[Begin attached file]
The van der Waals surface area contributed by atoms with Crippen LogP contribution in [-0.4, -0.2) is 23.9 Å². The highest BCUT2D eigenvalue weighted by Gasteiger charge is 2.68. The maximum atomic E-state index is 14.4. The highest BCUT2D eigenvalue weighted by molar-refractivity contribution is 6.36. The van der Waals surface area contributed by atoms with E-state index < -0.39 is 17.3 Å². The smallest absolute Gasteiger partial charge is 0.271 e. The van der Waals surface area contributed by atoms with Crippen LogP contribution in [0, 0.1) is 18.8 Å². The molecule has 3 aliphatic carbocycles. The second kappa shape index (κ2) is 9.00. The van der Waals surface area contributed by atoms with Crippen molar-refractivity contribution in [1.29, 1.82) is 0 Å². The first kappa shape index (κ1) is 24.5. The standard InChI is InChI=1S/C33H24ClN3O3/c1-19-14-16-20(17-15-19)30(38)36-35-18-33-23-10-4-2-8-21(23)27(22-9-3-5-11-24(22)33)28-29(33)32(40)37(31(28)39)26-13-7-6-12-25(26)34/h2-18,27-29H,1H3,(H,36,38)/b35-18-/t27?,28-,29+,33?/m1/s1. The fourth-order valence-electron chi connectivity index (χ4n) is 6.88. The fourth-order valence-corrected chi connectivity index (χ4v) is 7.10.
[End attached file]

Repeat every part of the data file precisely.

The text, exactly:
The van der Waals surface area contributed by atoms with Crippen LogP contribution in [-0.4, -0.2) is 23.9 Å². The highest BCUT2D eigenvalue weighted by Gasteiger charge is 2.68. The maximum atomic E-state index is 14.4. The highest BCUT2D eigenvalue weighted by molar-refractivity contribution is 6.36. The van der Waals surface area contributed by atoms with E-state index < -0.39 is 17.3 Å². The smallest absolute Gasteiger partial charge is 0.271 e. The van der Waals surface area contributed by atoms with Crippen LogP contribution in [0, 0.1) is 18.8 Å². The molecule has 3 aliphatic carbocycles. The second kappa shape index (κ2) is 9.00. The van der Waals surface area contributed by atoms with Crippen molar-refractivity contribution in [1.29, 1.82) is 0 Å². The first kappa shape index (κ1) is 24.5. The standard InChI is InChI=1S/C33H24ClN3O3/c1-19-14-16-20(17-15-19)30(38)36-35-18-33-23-10-4-2-8-21(23)27(22-9-3-5-11-24(22)33)28-29(33)32(40)37(31(28)39)26-13-7-6-12-25(26)34/h2-18,27-29H,1H3,(H,36,38)/b35-18-/t27?,28-,29+,33?/m1/s1. The fourth-order valence-electron chi connectivity index (χ4n) is 6.88. The fourth-order valence-corrected chi connectivity index (χ4v) is 7.10.